Monster Prom on PC
We live in an age where dating simulators are plentiful, multifaceted, and, often, bizarre. Whether you’re courting a selection of eligible fathers looking for love, handsome warlords from a bygone dynasty, or a real horse, there really is something for everyone, and it can be difficult for just one entrance to stand out from the crowd.
In the case of Monster Prom from Spanish indie developer Beautiful Glitch, the main quirks are: you’re trying to find a monster to take to the ball, which is a great start, and it can be played by up to four people at the once – and that’s where it really makes its mark.
You play the role of a student at Spooky High School. Prom is only a few weeks away, but you still don’t have a date and your eyes are on one of six potential candidates for your affection. Your goal is to seduce them before it’s too late, by applying the charms you think would be most likely to please them. By answering a series of trivial questions at the start, your character is assigned personality stats that measure their boldness, creativity, intelligence and more – knowing what would be the best fit for your desired love interest can prove crucial. for your success.
Throughout the day, you choose which of the school buildings to venture into, which will lead to discussions with the datable monsters, as well as a few other binary characters. Depending on how you react to each situation, your stats will be adjusted accordingly. While you can usually tailor your responses based on the monster you hope to land, strictly following this rule to the letter can sometimes backfire, as certain choices will result in lower stats. It might feel random at times and you might feel punished for reasons beyond your control, but the quality of the writing makes even those setbacks enjoyable. More on that in a moment.
To help structure the proceedings, there is a pop-up store run by a disinterested feline creature that will frequently appear on the map. If you have the money, going through his store can increase your chances of success, or even trigger specific events that aren’t available otherwise – though this comes at the cost of an opportunity to boost your stats. Plus, you’ll visit the cafeteria each day, giving you a visual idea of who’s seated at each table. Trying to seduce Liam? Sit next to him and say something smug. He’ll probably like it.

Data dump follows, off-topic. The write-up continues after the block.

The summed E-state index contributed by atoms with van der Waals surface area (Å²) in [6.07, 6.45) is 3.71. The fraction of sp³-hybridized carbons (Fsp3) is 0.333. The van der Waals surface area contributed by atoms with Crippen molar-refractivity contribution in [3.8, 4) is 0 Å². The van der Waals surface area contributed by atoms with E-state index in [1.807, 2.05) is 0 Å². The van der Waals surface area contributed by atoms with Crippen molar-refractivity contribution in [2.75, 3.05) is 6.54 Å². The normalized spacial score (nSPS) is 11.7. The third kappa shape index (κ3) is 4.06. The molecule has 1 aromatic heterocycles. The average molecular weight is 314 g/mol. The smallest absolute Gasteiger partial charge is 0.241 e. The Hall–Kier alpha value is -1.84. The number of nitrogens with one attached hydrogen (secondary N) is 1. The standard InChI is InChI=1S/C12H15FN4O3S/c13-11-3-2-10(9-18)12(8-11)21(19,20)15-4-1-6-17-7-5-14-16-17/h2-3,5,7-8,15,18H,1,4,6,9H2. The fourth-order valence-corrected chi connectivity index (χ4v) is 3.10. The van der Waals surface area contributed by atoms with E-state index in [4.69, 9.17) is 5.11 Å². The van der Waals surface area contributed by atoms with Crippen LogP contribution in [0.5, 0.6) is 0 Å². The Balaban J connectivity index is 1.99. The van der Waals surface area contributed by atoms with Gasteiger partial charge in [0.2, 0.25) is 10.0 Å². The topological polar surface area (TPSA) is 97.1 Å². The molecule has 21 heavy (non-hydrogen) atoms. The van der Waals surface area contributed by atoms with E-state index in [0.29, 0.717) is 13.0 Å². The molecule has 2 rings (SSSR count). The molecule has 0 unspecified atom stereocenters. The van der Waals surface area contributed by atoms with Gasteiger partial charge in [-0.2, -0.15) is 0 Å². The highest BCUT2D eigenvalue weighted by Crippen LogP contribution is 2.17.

The most immediate thing that jumps out at you right off the bat is that this game has a sense of style that’s downright infectious. The art style is quirky, the character designs brimming with life, and the soundtrack, riddled with guitar twangs evoking memories of ’60s surf culture, serves as a surprisingly appropriate undercurrent to the proceedings. You can choose the length of your gaming session – the short option lasts an average of 30 minutes for a single player, while the longest should take around an hour. There is no substantial difference between the options; choosing the longer one simply gives you more in-game days to continue your monster date. With four players, the estimated time is two hours – although with more people around the computer, you’re less likely to read all the text carefully and think carefully about your decisions.
On that note, the way multiplayer gameplay has been taken care of is creative and fun. Whoever has the first round can freely choose which room they want to enter or which table to sit at during cafeteria rounds. This leaves fewer options for the last person, so it’s always desirable to be first. After each round, a question is asked about a theoretical scenario, and the players decide which is the best answer, thus dictating the order in which the players will go next. It’s a fun twist that puts the blame on people, allowing them to not only enjoy the game, but also have nonsensical debates among themselves. Theoretically, if you noticed that one of the other players is attacking the monster you want, you can just up-vote their response each time, so if you can’t play nice, you can just let the game choose your command at coincidence.